Howard County Embezzlement Lawyer
Allegations involving embezzlement are just one example of the various theft-related offenses in the state’s criminal code. As a result, courts treat many allegations involving embezzlement as simple theft charges. The severity of these charges is linked to the dollar value of the property alleged to have been taken.
However, a special statute applies to defendants when they face accusations of embezzlement from positions carrying fiduciary duty. These fraud allegations carry stiff penalties upon conviction with mandatory jail time.
A Howard County embezzlement lawyer could help you if you are facing any embezzlement-related charge in Howard County. They can work to examine the relationship between yourself and the alleged victim to disprove the idea that there was any misappropriation. They could also help to fight back against allegations of theft that may qualify under the state’s larceny statutes.
The Concept of Embezzlement
Most allegations involving embezzlement are simple larcenies under state law. Md. Code, Criminal Law §7-104, titled “General Theft Provisions”, prohibits the exertion of unauthorized control over the property. Allegations of embezzlement can fit inside this definition.
But what does it mean to embezzle property? A person commits embezzlement when they are permitted to hold another party’s property but use that property in an unauthorized way. Allegations of embezzlement can only follow if a defendant had a legal right to hold the property prior to the illegal allegation.
For example, a landscaping employee may have permission to take a company truck home after a workday. However, that employee does not have permission to use that truck to take a date to a movie. While this is a simple example of misuse of property, it would qualify under the strict language of the statute.
Penalties for embezzlement as a theft offense are tied to the value of the property. Any conviction will create a criminal record, could require the payment of a fine, or could result in a jail term. A Howard County embezzlement lawyer could help clients facing any type of theft charge involving embezzlement.
The Consequences of Embezzlement for Fiduciaries
Some people maintain a special duty towards financial clients. Insurance brokers, financial planners, and even attorneys all handle client funds for specific purposes. As a result, these professionals maintain a legal duty to protect those funds and to use them only in authorized ways. A failure to do so may result in embezzlement charges.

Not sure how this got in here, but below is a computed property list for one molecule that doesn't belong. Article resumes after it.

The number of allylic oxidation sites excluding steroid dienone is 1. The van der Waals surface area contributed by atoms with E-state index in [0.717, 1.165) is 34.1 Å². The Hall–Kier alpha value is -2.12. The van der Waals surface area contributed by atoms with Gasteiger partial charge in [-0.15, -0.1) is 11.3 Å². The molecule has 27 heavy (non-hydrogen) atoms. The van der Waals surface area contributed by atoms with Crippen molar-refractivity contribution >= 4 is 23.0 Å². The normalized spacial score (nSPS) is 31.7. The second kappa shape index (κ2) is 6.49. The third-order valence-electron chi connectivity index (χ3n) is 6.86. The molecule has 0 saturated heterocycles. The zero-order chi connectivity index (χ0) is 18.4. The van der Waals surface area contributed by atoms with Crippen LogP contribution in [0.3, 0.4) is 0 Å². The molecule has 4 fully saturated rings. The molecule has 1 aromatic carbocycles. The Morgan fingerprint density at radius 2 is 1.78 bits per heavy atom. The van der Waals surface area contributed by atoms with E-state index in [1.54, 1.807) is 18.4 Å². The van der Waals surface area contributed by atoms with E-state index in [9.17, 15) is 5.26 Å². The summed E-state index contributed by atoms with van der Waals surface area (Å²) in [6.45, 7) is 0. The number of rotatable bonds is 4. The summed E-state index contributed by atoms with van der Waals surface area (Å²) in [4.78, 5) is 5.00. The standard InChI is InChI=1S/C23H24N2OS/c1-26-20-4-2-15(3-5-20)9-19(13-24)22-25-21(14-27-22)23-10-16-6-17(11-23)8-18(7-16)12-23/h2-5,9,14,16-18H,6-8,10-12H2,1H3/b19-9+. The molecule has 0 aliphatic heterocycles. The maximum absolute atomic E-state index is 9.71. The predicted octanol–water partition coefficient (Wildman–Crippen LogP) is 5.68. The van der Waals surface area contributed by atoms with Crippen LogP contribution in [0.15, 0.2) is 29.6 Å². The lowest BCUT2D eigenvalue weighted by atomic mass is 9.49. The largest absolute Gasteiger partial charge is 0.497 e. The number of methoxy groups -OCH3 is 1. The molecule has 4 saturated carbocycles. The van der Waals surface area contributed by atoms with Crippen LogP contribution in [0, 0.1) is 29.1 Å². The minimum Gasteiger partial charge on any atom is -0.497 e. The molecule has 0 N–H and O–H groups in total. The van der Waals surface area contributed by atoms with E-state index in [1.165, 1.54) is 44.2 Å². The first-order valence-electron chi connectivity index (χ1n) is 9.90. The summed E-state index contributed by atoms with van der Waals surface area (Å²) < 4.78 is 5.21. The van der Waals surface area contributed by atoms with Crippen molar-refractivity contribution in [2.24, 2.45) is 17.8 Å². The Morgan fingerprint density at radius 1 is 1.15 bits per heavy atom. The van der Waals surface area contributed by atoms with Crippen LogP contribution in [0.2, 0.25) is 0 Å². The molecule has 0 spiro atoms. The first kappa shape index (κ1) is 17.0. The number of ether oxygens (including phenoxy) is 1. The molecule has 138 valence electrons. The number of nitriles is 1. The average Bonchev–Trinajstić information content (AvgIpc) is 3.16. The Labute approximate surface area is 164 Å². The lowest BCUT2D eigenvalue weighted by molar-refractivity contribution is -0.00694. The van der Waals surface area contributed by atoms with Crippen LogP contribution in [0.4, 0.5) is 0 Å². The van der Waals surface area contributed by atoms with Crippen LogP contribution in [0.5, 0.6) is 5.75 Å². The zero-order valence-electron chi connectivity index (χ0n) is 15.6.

Md. Code, Criminal Law §7-113 states that a fiduciary may not:
- Fraudulently and willingly appropriate money or anything of value placed in their trust, or
- Secrete money or property of a client in an unauthorized way
For example, a financial planner may take in client funds with instruction to place those funds into an annuity. If that planner instead places the funds into their own investment account, this is a clear example of embezzlement.
The statute creates harsh penalties for this behavior. A conviction carries a mandatory minimum jail sentence of one year. A maximum penalty may not exceed five years. A Howard County embezzlement lawyer could help fiduciaries accused of embezzlement. A lawyer could take steps to demonstrate the proper use of funds or that any client money was not part of the alleged transactions.
Let a Howard County Embezzlement Attorney Assist You
Allegations of embezzlement may be confusing and frightening. Defendants often wonder how they are charged with a crime when they had permission to hold the property from the owner. Fiduciaries facing embezzlement charges may be even more concerned as a conviction carries a mandatory jail sentence and a likely loss of a professional license.
A Howard County embezzlement lawyer could help you to defeat these charges in court. A prosecutor must prove that not only did a transfer of ownership take place to secure a conviction, but that a defendant did so with the intent to deprive the owner of use of that property.
A Howard County defense attorney could help to gather evidence of proper use, that an owner abandoned the property, or simply that there was no intent to defraud or steal. Contact an attorney today to learn more about defeating an embezzlement charge.